[Callers] Fwd: Contra dance guests and booking ahead

Lisa Greenleaf laleaf at verizon.net
Tue Nov 22 20:46:46 PST 2005

I agree with everything everyone else has written,
especially about introducing new dancers to your
experienced friends.

It's all about networking, and I have networked with
new women I've just met in an effort to make them feel
welcome at the dance. I give them hints such as,"Try and
dance with different partners, and if someone asks you for
a second dance and you aren't comfortable with that, it's
perfectly OK to say, "I'm sorry; I've already danced with you
this evening.   I'd like to meet other people as well.'" Or if you
feel uneasy about a potential partner, just say,"No thank you,"
or "I'm sorry," smile, and walk away.  Don't take
it personally if you ask someone to dance and he refuses;
there's a lot going on in an evening and we can't know everything.

I mention the above boundary-buiding skills because at our
large urban Boston dances, we have men whom I call
Venus Flytraps.  These are the men who do not have good
social behaviors, aren't great dancers and who lie in wait for
new, unsuspecting females to enter the hall.

I know the gentleman to whom the original writer referred,
and I myself had to perform a social inetervention around him
this past Monday when I was calling at the Concord Scout
House.  I noticed he had  zeroed in on a new woman, had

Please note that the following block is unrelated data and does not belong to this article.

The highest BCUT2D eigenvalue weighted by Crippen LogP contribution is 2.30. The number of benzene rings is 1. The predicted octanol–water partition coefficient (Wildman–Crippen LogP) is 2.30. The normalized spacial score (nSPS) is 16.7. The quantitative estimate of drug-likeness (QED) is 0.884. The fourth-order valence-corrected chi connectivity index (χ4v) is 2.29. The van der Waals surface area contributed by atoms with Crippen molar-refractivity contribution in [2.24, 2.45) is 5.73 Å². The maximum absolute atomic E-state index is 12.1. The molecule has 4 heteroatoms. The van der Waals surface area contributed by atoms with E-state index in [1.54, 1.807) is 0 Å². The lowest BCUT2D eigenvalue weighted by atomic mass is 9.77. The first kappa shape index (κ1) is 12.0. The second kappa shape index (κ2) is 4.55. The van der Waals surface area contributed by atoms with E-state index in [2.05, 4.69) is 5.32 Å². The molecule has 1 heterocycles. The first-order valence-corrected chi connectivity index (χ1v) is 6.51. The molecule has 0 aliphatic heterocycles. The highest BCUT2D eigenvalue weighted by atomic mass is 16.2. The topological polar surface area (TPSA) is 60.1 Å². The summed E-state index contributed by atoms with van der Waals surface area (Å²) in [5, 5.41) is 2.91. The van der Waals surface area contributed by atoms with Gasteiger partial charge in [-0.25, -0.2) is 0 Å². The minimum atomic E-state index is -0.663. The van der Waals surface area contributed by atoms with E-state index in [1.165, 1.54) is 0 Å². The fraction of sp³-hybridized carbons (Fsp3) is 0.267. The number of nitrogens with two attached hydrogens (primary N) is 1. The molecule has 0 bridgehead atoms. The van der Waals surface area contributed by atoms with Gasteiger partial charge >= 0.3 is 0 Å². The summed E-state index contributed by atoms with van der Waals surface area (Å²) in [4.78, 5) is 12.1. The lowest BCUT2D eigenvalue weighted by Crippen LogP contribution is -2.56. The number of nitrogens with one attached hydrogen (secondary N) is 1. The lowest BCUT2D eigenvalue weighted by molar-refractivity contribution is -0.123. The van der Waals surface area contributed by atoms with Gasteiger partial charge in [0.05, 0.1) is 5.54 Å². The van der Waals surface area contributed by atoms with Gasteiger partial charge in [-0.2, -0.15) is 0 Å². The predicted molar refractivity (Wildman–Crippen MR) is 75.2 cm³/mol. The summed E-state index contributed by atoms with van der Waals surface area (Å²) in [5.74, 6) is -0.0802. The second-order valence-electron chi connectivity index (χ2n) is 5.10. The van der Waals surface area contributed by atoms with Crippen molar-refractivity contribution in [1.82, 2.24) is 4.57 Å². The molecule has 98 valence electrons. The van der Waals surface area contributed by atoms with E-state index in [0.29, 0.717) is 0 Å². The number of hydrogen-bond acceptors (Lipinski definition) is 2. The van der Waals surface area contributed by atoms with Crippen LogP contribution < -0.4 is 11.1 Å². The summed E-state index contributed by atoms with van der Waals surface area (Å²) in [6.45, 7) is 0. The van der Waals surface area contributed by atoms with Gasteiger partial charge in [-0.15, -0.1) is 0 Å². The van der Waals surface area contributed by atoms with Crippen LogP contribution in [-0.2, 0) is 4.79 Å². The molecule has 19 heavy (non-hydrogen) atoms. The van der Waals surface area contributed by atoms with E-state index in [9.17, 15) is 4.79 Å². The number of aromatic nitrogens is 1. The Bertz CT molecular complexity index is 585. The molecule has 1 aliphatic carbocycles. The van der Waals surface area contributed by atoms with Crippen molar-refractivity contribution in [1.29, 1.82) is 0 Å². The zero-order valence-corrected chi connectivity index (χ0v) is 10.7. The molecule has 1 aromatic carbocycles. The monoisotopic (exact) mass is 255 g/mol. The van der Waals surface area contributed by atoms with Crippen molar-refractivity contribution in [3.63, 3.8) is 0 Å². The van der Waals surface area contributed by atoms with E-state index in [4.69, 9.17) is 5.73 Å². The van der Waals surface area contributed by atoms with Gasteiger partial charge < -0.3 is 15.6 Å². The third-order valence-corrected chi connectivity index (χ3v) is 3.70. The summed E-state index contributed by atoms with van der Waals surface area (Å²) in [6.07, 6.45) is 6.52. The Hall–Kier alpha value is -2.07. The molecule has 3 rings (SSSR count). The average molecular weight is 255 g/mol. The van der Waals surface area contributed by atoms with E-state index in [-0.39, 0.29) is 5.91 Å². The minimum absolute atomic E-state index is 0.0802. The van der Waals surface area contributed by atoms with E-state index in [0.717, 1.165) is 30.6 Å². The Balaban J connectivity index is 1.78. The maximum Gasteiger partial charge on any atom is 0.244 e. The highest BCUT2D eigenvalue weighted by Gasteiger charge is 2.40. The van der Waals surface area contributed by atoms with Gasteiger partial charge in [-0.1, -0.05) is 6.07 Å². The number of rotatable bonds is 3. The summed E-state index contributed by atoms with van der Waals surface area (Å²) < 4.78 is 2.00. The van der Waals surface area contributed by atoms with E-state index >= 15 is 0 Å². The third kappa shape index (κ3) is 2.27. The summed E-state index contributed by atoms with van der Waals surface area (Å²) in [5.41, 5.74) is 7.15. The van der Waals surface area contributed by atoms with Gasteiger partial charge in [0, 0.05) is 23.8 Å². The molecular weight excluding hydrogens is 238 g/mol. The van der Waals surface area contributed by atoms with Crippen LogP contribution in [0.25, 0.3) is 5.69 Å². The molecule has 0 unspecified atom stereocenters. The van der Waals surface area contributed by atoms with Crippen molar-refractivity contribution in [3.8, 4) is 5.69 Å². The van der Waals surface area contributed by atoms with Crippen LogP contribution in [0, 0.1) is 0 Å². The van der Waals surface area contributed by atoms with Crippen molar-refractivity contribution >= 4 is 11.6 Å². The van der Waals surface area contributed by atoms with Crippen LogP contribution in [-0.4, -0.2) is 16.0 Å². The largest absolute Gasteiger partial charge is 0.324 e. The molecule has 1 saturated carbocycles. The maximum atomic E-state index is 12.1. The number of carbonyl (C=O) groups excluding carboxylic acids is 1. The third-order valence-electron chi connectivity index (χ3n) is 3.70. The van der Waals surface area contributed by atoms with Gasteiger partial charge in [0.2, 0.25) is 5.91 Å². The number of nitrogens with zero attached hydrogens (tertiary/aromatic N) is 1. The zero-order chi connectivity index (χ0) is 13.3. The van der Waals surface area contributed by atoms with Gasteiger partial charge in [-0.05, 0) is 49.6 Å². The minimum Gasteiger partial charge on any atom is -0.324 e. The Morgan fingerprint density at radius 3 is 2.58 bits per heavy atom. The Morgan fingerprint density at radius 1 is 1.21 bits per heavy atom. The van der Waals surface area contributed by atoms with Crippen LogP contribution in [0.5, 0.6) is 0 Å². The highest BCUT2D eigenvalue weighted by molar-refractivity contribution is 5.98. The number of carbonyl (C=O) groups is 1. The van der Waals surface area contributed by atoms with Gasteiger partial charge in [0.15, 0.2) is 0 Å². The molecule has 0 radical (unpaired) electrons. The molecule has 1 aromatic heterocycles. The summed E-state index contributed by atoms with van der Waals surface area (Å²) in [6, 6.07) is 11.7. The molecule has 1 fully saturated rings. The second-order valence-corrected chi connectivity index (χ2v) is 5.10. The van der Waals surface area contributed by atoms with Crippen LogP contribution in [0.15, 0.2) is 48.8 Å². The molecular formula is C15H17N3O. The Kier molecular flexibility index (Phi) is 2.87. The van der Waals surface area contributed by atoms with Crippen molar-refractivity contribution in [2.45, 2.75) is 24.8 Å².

danced with her twice in the first half, had done the waltz with
her and was now cornering her in conversation, under the
guise of showing  her the fine points of dance moves
(and he's a terrible dancer!).  Alarm bells went off.

All the regulars  know about this dancer and have
seen him drive women away  from the dances (and the regulars
do not like to dance with him  or near him).So I went up to two
strong women in the community, explained
that an  intervention was needed, and watched as they gently
interrupted the conversation and scooped the newcomer up into a
gaggle of women (her response, "Wow, people are friendly here!").
Then  I ran around and lined up a few partners for her for the
second half.

I contend that any well-known dancer in our community
could have  done the same thing, and others have in the past.
It was not  just because I was the caller that I could rally the
troops in such a fashion.

It's true that a lot of people complain about this man, but
I contend that everyone has a purpose, and his is to build
community,  no matter how inadvertently (he's not dangerous,
just  distasteful).  Various organizers have talked with him about
his dancing and about his lying in wait at the front entrance.
He just doesn't get it, so we have to get it and pass it on.

-- Lisa

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